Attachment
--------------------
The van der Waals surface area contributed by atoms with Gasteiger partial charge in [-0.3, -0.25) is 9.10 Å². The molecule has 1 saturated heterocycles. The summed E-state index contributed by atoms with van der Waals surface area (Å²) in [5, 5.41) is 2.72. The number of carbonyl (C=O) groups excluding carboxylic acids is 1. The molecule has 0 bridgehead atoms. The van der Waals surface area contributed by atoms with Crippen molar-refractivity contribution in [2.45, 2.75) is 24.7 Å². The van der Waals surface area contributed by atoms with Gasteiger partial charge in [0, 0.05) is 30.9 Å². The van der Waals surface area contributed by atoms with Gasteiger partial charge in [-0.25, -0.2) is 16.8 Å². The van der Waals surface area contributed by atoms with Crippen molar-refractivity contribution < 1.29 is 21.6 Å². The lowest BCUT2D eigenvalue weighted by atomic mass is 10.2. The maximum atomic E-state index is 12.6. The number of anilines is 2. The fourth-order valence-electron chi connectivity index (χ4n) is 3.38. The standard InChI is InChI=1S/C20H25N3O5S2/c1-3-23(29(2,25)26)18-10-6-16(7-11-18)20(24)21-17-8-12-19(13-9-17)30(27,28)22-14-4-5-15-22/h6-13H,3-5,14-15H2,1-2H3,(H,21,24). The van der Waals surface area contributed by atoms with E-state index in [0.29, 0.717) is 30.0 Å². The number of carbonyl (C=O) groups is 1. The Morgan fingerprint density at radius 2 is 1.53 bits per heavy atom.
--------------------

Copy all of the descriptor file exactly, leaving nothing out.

The van der Waals surface area contributed by atoms with Gasteiger partial charge in [-0.3, -0.25) is 9.10 Å². The molecule has 1 saturated heterocycles. The summed E-state index contributed by atoms with van der Waals surface area (Å²) in [5, 5.41) is 2.72. The number of carbonyl (C=O) groups excluding carboxylic acids is 1. The molecule has 0 bridgehead atoms. The van der Waals surface area contributed by atoms with Crippen molar-refractivity contribution in [2.45, 2.75) is 24.7 Å². The van der Waals surface area contributed by atoms with Gasteiger partial charge in [0, 0.05) is 30.9 Å². The van der Waals surface area contributed by atoms with Gasteiger partial charge in [-0.25, -0.2) is 16.8 Å². The van der Waals surface area contributed by atoms with Crippen molar-refractivity contribution < 1.29 is 21.6 Å². The lowest BCUT2D eigenvalue weighted by atomic mass is 10.2. The maximum atomic E-state index is 12.6. The number of anilines is 2. The fourth-order valence-electron chi connectivity index (χ4n) is 3.38. The standard InChI is InChI=1S/C20H25N3O5S2/c1-3-23(29(2,25)26)18-10-6-16(7-11-18)20(24)21-17-8-12-19(13-9-17)30(27,28)22-14-4-5-15-22/h6-13H,3-5,14-15H2,1-2H3,(H,21,24). The van der Waals surface area contributed by atoms with E-state index in [0.29, 0.717) is 30.0 Å². The number of carbonyl (C=O) groups is 1. The Morgan fingerprint density at radius 2 is 1.53 bits per heavy atom.